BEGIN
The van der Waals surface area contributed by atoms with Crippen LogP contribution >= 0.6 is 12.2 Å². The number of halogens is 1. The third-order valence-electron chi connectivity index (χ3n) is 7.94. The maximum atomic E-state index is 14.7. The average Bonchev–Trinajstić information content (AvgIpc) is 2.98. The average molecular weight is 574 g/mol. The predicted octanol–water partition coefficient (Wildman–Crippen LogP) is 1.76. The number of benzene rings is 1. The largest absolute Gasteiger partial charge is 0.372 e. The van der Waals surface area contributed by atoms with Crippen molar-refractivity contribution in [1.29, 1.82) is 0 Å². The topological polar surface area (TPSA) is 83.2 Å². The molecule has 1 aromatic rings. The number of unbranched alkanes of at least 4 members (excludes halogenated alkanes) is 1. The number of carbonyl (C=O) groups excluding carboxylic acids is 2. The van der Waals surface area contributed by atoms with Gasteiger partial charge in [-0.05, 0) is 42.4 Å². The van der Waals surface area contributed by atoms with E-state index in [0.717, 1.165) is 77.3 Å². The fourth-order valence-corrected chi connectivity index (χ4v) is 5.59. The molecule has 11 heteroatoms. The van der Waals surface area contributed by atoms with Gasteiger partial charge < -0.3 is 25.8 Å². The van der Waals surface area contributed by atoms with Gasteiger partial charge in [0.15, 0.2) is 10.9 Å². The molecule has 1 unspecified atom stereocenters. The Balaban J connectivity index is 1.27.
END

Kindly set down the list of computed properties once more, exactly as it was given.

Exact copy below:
The van der Waals surface area contributed by atoms with Crippen LogP contribution >= 0.6 is 12.2 Å². The number of halogens is 1. The third-order valence-electron chi connectivity index (χ3n) is 7.94. The maximum atomic E-state index is 14.7. The average Bonchev–Trinajstić information content (AvgIpc) is 2.98. The average molecular weight is 574 g/mol. The predicted octanol–water partition coefficient (Wildman–Crippen LogP) is 1.76. The number of benzene rings is 1. The largest absolute Gasteiger partial charge is 0.372 e. The van der Waals surface area contributed by atoms with Crippen molar-refractivity contribution in [1.29, 1.82) is 0 Å². The topological polar surface area (TPSA) is 83.2 Å². The molecule has 1 aromatic rings. The number of unbranched alkanes of at least 4 members (excludes halogenated alkanes) is 1. The number of carbonyl (C=O) groups excluding carboxylic acids is 2. The van der Waals surface area contributed by atoms with Gasteiger partial charge in [-0.05, 0) is 42.4 Å². The van der Waals surface area contributed by atoms with E-state index in [0.717, 1.165) is 77.3 Å². The fourth-order valence-corrected chi connectivity index (χ4v) is 5.59. The molecule has 11 heteroatoms. The van der Waals surface area contributed by atoms with Gasteiger partial charge < -0.3 is 25.8 Å². The van der Waals surface area contributed by atoms with Gasteiger partial charge in [0.15, 0.2) is 10.9 Å². The molecule has 1 unspecified atom stereocenters. The Balaban J connectivity index is 1.27.